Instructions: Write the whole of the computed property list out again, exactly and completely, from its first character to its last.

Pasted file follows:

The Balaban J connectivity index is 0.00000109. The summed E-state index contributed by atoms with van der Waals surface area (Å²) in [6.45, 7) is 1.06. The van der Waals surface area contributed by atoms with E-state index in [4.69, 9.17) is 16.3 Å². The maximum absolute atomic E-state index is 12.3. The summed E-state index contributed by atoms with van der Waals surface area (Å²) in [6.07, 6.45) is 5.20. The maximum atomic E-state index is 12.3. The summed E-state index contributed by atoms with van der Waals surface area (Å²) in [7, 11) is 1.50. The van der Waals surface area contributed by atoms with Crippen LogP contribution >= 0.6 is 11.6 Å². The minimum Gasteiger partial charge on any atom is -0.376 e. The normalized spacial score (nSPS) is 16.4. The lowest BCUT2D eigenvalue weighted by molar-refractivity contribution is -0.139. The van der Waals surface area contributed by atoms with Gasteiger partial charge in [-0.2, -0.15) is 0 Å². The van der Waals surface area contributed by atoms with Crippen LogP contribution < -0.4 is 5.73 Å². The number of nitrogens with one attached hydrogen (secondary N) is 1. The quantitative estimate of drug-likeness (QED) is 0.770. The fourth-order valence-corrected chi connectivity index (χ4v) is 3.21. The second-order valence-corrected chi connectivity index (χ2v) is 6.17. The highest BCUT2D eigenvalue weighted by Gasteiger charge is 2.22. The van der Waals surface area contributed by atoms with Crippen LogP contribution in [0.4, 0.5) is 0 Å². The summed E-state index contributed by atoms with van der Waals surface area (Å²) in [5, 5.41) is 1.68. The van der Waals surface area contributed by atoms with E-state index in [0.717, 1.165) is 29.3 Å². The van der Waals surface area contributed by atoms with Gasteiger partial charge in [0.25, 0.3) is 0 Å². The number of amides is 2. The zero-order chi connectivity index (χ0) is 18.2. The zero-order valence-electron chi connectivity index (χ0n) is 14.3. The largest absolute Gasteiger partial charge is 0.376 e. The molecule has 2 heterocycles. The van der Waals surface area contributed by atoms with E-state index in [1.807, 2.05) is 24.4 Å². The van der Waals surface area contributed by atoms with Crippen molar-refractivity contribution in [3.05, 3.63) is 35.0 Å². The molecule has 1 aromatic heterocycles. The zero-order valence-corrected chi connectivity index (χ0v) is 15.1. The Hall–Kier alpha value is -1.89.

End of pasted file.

The Balaban J connectivity index is 0.00000109. The summed E-state index contributed by atoms with van der Waals surface area (Å²) in [6.45, 7) is 1.06. The van der Waals surface area contributed by atoms with E-state index in [4.69, 9.17) is 16.3 Å². The maximum absolute atomic E-state index is 12.3. The summed E-state index contributed by atoms with van der Waals surface area (Å²) in [6.07, 6.45) is 5.20. The maximum atomic E-state index is 12.3. The summed E-state index contributed by atoms with van der Waals surface area (Å²) in [7, 11) is 1.50. The van der Waals surface area contributed by atoms with Crippen LogP contribution >= 0.6 is 11.6 Å². The minimum Gasteiger partial charge on any atom is -0.376 e. The normalized spacial score (nSPS) is 16.4. The lowest BCUT2D eigenvalue weighted by molar-refractivity contribution is -0.139. The van der Waals surface area contributed by atoms with Gasteiger partial charge in [-0.2, -0.15) is 0 Å². The van der Waals surface area contributed by atoms with Crippen LogP contribution < -0.4 is 5.73 Å². The number of nitrogens with one attached hydrogen (secondary N) is 1. The quantitative estimate of drug-likeness (QED) is 0.770. The fourth-order valence-corrected chi connectivity index (χ4v) is 3.21. The second-order valence-corrected chi connectivity index (χ2v) is 6.17. The highest BCUT2D eigenvalue weighted by Gasteiger charge is 2.22. The van der Waals surface area contributed by atoms with Crippen LogP contribution in [0.4, 0.5) is 0 Å². The summed E-state index contributed by atoms with van der Waals surface area (Å²) in [5, 5.41) is 1.68. The van der Waals surface area contributed by atoms with E-state index in [0.717, 1.165) is 29.3 Å². The van der Waals surface area contributed by atoms with Gasteiger partial charge in [0.25, 0.3) is 0 Å². The number of amides is 2. The zero-order chi connectivity index (χ0) is 18.2. The zero-order valence-electron chi connectivity index (χ0n) is 14.3. The largest absolute Gasteiger partial charge is 0.376 e. The molecule has 2 heterocycles. The van der Waals surface area contributed by atoms with E-state index in [1.807, 2.05) is 24.4 Å². The van der Waals surface area contributed by atoms with Crippen molar-refractivity contribution in [3.05, 3.63) is 35.0 Å². The molecule has 1 aromatic heterocycles. The zero-order valence-corrected chi connectivity index (χ0v) is 15.1. The Hall–Kier alpha value is -1.89.